Places: The Castle

  • Last updated on December 10, 2021

First published: Das Schloss, 1926 (English translation, 1930; restored German edition, 1982; new English translation, 1998)

Type of work: Novel

Type of plot: Allegory

Time of work: Early twentieth century

Places DiscussedBridge

Bridge. Castle, TheWooden bridge connecting the main approach to the village on which the protagonist, K., pauses in the opening moments of the novel. The bridge is a transitional point between K.’s previous life, about which only a few details are provided, and his new life in the village. For a long time he stands on the bridge, “gazing upward into the seeming emptiness.” Although K. is ostensibly a traveler with no immediately identifiable goal, his gaze upward into apparent emptiness foreshadows the presence of the castle.

Bridge Inn

Bridge Inn. Named after the bridge near which it stands, this inn is K.’s first point of contact with the villagers and the castle. His unannounced arrival creates suspicion among the peasants and elicits a rebuke by a castle official, who explains that he cannot stay on castle property without permission. The inn, normally a welcome place for travelers, instead becomes the initial source of K.’s alienation in the village.


Village. Unnamed place in an unspecified country in which the narrative is centered. Franz Kafka never elucidates K.’s reasons for going to the village. Although K. claims to have been summoned there by the castle’s Count Westwest to do surveying work, he does not know, or pretends not to know, of the castle when an official interrogates him on his arrival. From the moment his position within the village is challenged, K. begins to defend his presence; he claims an affiliation with the castle in his capacity as a commissioned land surveyor and tries to legitimize his position by becoming engaged to Frieda, a barmaid at the Gentleman’s Inn who is the former mistress of Klamm, a high castle official.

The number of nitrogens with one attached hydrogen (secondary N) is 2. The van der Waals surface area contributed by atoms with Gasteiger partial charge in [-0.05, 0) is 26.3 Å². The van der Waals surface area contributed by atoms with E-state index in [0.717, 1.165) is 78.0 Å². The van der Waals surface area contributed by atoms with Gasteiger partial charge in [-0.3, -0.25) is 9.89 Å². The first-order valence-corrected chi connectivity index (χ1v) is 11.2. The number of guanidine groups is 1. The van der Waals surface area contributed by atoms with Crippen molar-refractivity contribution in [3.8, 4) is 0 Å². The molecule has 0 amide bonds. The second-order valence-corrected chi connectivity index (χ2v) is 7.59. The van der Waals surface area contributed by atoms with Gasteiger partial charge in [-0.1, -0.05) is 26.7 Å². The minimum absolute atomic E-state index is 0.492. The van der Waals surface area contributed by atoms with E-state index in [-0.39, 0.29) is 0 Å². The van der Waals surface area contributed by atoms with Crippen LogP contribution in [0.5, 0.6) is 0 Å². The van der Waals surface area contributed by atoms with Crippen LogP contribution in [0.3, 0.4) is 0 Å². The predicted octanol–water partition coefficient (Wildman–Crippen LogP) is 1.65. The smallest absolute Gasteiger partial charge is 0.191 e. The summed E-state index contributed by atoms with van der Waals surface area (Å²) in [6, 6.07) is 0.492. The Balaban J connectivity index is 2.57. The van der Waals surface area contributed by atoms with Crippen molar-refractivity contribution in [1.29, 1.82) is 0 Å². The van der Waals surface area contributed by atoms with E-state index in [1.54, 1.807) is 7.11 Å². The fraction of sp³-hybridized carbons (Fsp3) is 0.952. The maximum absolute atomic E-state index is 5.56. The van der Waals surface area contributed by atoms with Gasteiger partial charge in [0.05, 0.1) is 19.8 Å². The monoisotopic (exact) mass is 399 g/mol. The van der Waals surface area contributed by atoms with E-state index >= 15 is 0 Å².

The village also represents a community from which K. is excluded on the most fundamental levels. K. attempts to create a place for himself within that community, which leads him to his interminable and ultimately unsuccessful efforts to reach the castle.

Westwest’s Castle

Westwest’s Castle. The castle represents a legitimizing authority, whose approval is necessary for K.’s future as a citizen of the village. Throughout the novel, the castle is both the focus of his ambition and an enemy that must be conquered. His efforts to gain access to the castle and its officials resemble, in comic and tragic ways, the efforts of a knight to breach a fortress. That his goal is misplaced seems evident from his initial examination of the castle’s physical structure. His early impressions about its grandeur are contradicted when he gets a closer look and finds that it is “neither an old knight’s fortress nor a magnificent new edifice, but a large complex, made up of a few two-story buildings and many lower, tightly packed ones.” As the story progresses, K. discovers more details about the castle and its officials that undermine their largely self-proclaimed authority. However, he remains undeterred in his desire to reach the castle.

Gentleman’s Inn

Gentleman’s Inn. Village inn frequented by castle officials that affords K. his closest proximity to the workings of the castle. From the inn, K. almost reaches the castle but is overcome by sleep during an interview with Bürgel, a castle secretary. The Gentleman’s Inn also provides the only substantive information about castle procedures. Following his interview with Bürgel, K. witnesses clerks delivering and retrieving files from castle officials in their sleeping chambers. Kafka’s repeated use of bedrooms as settings for business affairs suggests a blurring of the distinction between public and private life.

Chairman’s bedroom